Fair Use – New Discussions on Copyright and Learning Materials

(Pictured: “Open Source”, Randall Munroe – via his excellent webcomic xkcd, available under a Creative Commons Attribution-NonCommercial 2.5 license)

 

Fair use – defined as the limited use of copyrighted material for purposes of parody, journalism, commentary/criticism, or education – and intellectual property/copyright laws always cause confusion (what does ‘limited’ mean? what is intellectual property? is everything copyrighted? what about stuff on the Internet?). This is especially true  in the classroom, where we must not only know what it means ourselves, we must be able to articulate it to our students and have them understand what it means to their own academic/creative work.  Lawrence Lessig has been the most vocal  advocate of loosening copyright restrictions for appropriating the work of others for one’s own creative development. His book Remix is famous for calling for the “free culture” of knowledge sharing, creative use – the remixing/sampling – of art, media, literature, music, and more. Lessig also founded Creative Commons, a copyright and free use hub for artists of all media persuasions and creative Web surfers looking to share their own work or use other people’s work.

A recent court ruling has brought the issue of Fair Use back into the news, as Oxford University Press, Sage Publishing, and Cambridge University Press sued Georgia State University’s online reserve for copyright infringement. From Harvard University’s Derek Bok’s Center blog, we highlight some key summaries of findings from the case of Cambridge University Press vs. Becker, and what it means to educators:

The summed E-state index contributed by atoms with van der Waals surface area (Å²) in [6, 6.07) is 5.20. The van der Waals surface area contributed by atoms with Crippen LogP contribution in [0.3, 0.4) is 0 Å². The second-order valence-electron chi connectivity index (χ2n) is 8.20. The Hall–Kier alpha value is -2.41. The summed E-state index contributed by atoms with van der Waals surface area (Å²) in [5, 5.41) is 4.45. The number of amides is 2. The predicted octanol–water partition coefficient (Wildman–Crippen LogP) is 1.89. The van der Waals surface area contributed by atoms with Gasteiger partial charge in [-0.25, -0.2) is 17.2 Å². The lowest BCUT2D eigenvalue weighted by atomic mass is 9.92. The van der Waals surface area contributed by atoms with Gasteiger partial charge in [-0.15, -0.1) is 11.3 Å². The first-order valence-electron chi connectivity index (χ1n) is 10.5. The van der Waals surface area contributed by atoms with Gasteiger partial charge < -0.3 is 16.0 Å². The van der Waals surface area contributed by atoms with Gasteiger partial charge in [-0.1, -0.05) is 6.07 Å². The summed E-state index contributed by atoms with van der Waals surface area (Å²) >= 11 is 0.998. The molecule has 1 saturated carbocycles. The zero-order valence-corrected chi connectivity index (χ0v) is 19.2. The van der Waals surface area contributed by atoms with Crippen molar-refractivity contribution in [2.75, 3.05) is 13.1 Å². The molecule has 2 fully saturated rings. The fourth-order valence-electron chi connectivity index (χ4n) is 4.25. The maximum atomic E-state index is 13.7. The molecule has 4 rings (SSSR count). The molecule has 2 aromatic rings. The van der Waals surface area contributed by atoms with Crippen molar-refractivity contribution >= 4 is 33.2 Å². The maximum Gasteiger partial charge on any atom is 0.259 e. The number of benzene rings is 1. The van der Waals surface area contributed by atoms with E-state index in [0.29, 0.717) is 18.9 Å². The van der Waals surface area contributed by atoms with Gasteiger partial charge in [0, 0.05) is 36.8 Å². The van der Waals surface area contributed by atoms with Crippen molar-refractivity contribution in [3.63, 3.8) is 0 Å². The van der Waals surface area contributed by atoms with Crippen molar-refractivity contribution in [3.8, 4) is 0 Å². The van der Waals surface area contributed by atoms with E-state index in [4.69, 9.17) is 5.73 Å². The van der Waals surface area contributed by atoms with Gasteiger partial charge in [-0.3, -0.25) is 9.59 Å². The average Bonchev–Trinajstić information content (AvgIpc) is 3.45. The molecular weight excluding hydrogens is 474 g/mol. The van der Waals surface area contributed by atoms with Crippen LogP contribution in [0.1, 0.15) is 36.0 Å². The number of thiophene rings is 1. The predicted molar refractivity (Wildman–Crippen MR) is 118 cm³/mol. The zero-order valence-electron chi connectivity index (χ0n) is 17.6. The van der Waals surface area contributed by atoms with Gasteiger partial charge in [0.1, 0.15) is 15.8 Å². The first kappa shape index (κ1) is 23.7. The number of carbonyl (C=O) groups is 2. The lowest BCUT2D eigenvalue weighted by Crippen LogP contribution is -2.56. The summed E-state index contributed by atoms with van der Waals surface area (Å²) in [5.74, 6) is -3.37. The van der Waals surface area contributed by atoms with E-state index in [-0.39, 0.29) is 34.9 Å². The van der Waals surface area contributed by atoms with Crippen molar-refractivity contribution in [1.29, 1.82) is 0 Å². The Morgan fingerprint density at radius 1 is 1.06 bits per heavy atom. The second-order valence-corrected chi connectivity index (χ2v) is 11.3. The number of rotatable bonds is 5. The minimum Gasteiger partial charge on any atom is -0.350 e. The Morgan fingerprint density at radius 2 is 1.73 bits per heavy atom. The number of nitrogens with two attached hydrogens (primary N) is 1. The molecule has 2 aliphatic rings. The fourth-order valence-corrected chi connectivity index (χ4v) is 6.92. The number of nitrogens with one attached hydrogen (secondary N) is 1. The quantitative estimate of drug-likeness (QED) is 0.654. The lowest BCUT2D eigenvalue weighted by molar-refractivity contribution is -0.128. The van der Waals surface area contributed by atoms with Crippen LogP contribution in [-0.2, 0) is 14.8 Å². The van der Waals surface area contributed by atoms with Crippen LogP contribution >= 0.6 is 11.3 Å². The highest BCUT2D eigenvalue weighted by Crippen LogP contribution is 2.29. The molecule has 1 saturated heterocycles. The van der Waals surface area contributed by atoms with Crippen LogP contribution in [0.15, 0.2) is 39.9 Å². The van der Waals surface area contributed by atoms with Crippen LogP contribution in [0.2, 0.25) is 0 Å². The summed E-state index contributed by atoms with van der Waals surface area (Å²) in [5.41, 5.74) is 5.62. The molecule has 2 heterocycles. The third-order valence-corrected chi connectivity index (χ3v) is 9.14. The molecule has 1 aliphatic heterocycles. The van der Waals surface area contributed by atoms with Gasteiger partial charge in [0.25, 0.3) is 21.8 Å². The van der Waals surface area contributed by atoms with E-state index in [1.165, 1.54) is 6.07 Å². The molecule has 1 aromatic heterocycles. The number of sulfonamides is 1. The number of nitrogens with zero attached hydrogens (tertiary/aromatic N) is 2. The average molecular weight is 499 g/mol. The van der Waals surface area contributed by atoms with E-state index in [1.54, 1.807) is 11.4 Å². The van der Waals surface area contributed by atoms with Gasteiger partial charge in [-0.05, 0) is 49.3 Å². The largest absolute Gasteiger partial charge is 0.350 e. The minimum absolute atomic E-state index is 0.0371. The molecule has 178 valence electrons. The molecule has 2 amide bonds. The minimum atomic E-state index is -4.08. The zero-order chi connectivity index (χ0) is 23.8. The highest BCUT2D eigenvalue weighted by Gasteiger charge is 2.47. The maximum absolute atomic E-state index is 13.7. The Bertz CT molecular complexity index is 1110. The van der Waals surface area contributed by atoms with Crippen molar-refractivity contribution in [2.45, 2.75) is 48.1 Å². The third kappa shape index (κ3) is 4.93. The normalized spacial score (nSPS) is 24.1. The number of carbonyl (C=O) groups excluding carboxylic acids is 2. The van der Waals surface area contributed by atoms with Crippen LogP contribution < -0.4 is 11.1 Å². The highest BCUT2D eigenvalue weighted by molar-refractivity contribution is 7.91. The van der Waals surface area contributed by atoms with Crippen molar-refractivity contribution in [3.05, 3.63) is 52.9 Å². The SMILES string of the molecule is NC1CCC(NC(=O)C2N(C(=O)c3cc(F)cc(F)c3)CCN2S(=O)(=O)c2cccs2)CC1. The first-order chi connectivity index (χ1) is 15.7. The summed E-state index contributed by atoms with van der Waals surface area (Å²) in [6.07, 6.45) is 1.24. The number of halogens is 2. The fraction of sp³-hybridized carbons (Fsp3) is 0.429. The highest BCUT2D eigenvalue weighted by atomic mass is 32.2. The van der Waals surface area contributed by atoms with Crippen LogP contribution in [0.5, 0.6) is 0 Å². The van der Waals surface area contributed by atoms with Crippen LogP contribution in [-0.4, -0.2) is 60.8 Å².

“The short story is that, in the face of potentially far more prohibitive measures, CUP v Becker ruled that, in most cases, one chapter in a book of ten or more chapters (and 10% of a book with fewer than ten) is generally considered the limits of “fair use.” So, if you’re looking for a rough benchmark, there you go. But, of course, it’s not really THAT simple.”

1: The “character” of the use. The ruling states that educational purposes strongly supports Fair Use. So far so good.

2: “The nature of the work being used.” This is more problematic. The judge ruled that there is a greater scope for Fair Use if the work is factual, or non-fictional. “Creative” works have a more restricted Fair Use application. For a lot of humanities and social sciences, this also supports Fair Use. Tough luck, Literature, I suppose – and for a wider swath of educators who use “creative” texts in the classroom.

3: How much of the work is being copied. Here are the brass tacks: According to the ruling, for works with ten chapters or more, the use of one chapter is fair. Under ten chapters, 10% of the total pages (including bibliography, index, etc.) is fair. On one hand, this could be worse. But 10% of a monograph can really come fast. Compilations, that is, multi-authored works, are to be considered as one text.

4: How the use could affect the potential market or value of the copyrighted work. The ruling is weighed against Fair Use if it would result in a financial loss to the holders of the copyright. This is where things get tricky. After all, how is the average professor or TF supposed to know or quantify these criteria? However, Judge Evans qualified this factor, stating that it would significantly favor publishers, AS LONG AS a license in an appropriate format is both readily available and at an appropriate price. In other words, if the publisher does not have a reasonably priced (and accessible) licensed digital version, then the scales tip back to Fair Use. And as things stand now, most publishing houses don’t provide such an option.